The Weekend Leader - Never say die

A woman with many challenges in life

Partho Burman   |   New Delhi


Vol 0 | Issue 0

She describes herself as a crazy, creative, fearless and dedicated woman. Shabnam Hashmi, the 54-year old social activist lends her strong voice against injustice. Her strong messages, campaigns and garnering of support from the masses influence opinions and bills in the corridors of power and governance. She involves those in the struggles outside the purview of social, democratic and secular movements and ensures that their voices are heard.

According to her, challenges are many at different levels. One is, of course, the political challenge. “The fascist forces want to gag anybody who talks against them and of secular democracy. When you are fighting against communalism, and for communal harmony, and minority rights, there is always a section of the people, who are disturbed by the fact that you are going to get justice for some people, and so an opposition is there.”

People associated with her organization ANHAD (Act Now for Harmony and Democracy) have been physically attacked many times. “The kind of hate-mail received is tremendous. Even I have 10-stitches on my forehead,” says Hashmi. 

The 2002 Godhra riots made a deep impact on her psyche.  “I don’t call it Godhra riots. I call it Gujarat carnage.” Within a week of the incident, Shabnam recollects, her husband Gauhar Raza (scientist and writer) and her son accompanied her to Gujarat and were shocked.

“We dedicated our life to fight against the kind of ideology breeding hatred. I interviewed about 50 gang-raped survivors, which left a deep impact on me. They trained people to gang-rape Muslim women. Surprisingly, they are moving scot-free in the society. But now, the atrocities are happening against their own women,” laments Hashmi.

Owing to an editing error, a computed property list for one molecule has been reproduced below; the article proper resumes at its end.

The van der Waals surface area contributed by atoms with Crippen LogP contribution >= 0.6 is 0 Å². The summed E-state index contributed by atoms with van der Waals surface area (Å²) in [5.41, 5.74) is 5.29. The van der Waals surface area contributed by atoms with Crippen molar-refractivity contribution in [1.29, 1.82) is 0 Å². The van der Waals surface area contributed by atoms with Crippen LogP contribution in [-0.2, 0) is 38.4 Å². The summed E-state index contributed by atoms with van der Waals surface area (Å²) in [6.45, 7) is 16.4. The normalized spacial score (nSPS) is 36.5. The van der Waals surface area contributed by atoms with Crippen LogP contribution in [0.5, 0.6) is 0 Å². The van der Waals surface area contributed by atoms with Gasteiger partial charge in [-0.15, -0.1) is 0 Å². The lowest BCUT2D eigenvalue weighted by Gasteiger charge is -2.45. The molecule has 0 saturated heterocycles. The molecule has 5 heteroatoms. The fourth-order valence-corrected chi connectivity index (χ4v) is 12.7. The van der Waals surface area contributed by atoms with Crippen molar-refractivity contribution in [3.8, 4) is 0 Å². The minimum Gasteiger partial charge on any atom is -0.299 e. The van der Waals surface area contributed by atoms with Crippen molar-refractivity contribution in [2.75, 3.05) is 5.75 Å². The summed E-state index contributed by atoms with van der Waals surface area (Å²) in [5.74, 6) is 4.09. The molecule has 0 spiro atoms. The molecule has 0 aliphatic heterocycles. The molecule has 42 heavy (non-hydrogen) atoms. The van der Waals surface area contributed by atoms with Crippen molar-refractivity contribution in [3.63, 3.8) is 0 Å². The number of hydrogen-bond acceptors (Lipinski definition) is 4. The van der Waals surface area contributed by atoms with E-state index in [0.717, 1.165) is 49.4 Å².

A fighter for peace and harmony

“Officially, we have been able to send Amit Shah, Chudasma and many other IPS officers in Gujarat to jail. Things have started happening. This brings hope after a long struggle,” she says.

Justice for everyone is impossible for one organization to achieve, Hashmi confesses but, adds: “We do a very small part of what needs to be done. One of our major demands was to bring ‘Communal Violence Bill’. All our recommendations have been accepted by the National Advisory Council.” 

Who motivated her to become an activist? She says she has been working since her college days, but it was her brother’s death that motivated her to get fully involved. “I was around 21. My brother Safdar, an activist and a theatre artiste was staging a street play called ‘Halla Bol’ in Ghaziabad. It was January 1989 and the Ghaziabad municipal elections were due. He was attacked when the play was in progress. He died a day later. So I had to join my brother’s group and carry on the campaign that Safdar could not continue to. Personal grief aside, to me the responsibility was what mattered more”, she recollects. She got so involved in the community work that she didn’t get time to go back to Moscow for her studies. “It was the whole atmosphere in our house and the upbringing. If I have to name one person, then it’s my mother Qamar Azad Hashmi (now 84 years old) who has motivated me.”

Shabnam believes she has been a very good mother. Both she and her husband have given the basic values of honesty, of equality and passion for poor, to their children. “I don’t think career is important and whether you earn money or not; I think if they care for people around them, it would give me much pleasure.”

The fun-loving woman, who will be celebrating the silver Jubilee of her marriage on December 1, is fond of mountains, oceans and enjoys singing at the top of her voice. Korma, biryani and her mother’s karela (bitter gourd) recipe are some of the favourites on her menu. And yes, she is on Facebook – sending out messages about her political work!

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